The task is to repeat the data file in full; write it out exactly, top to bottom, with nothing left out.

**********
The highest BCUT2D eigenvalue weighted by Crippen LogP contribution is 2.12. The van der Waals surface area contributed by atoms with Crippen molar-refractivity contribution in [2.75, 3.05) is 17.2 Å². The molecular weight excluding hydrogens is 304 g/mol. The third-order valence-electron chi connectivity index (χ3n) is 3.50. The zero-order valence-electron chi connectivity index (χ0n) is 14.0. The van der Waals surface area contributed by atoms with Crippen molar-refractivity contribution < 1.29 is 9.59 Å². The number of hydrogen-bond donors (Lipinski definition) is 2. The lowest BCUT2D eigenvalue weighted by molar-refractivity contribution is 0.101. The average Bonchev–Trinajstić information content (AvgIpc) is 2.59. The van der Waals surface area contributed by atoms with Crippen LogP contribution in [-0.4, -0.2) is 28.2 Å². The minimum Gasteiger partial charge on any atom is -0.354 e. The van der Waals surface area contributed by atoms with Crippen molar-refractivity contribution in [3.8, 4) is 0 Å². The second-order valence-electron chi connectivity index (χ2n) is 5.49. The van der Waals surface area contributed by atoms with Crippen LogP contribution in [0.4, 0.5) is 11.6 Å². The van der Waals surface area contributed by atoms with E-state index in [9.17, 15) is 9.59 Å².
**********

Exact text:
The highest BCUT2D eigenvalue weighted by Crippen LogP contribution is 2.12. The van der Waals surface area contributed by atoms with Crippen molar-refractivity contribution in [2.75, 3.05) is 17.2 Å². The molecular weight excluding hydrogens is 304 g/mol. The third-order valence-electron chi connectivity index (χ3n) is 3.50. The zero-order valence-electron chi connectivity index (χ0n) is 14.0. The van der Waals surface area contributed by atoms with Crippen molar-refractivity contribution < 1.29 is 9.59 Å². The number of hydrogen-bond donors (Lipinski definition) is 2. The lowest BCUT2D eigenvalue weighted by molar-refractivity contribution is 0.101. The average Bonchev–Trinajstić information content (AvgIpc) is 2.59. The van der Waals surface area contributed by atoms with Crippen LogP contribution in [-0.4, -0.2) is 28.2 Å². The minimum Gasteiger partial charge on any atom is -0.354 e. The van der Waals surface area contributed by atoms with Crippen molar-refractivity contribution in [3.8, 4) is 0 Å². The second-order valence-electron chi connectivity index (χ2n) is 5.49. The van der Waals surface area contributed by atoms with Crippen LogP contribution in [0.4, 0.5) is 11.6 Å². The van der Waals surface area contributed by atoms with E-state index in [9.17, 15) is 9.59 Å².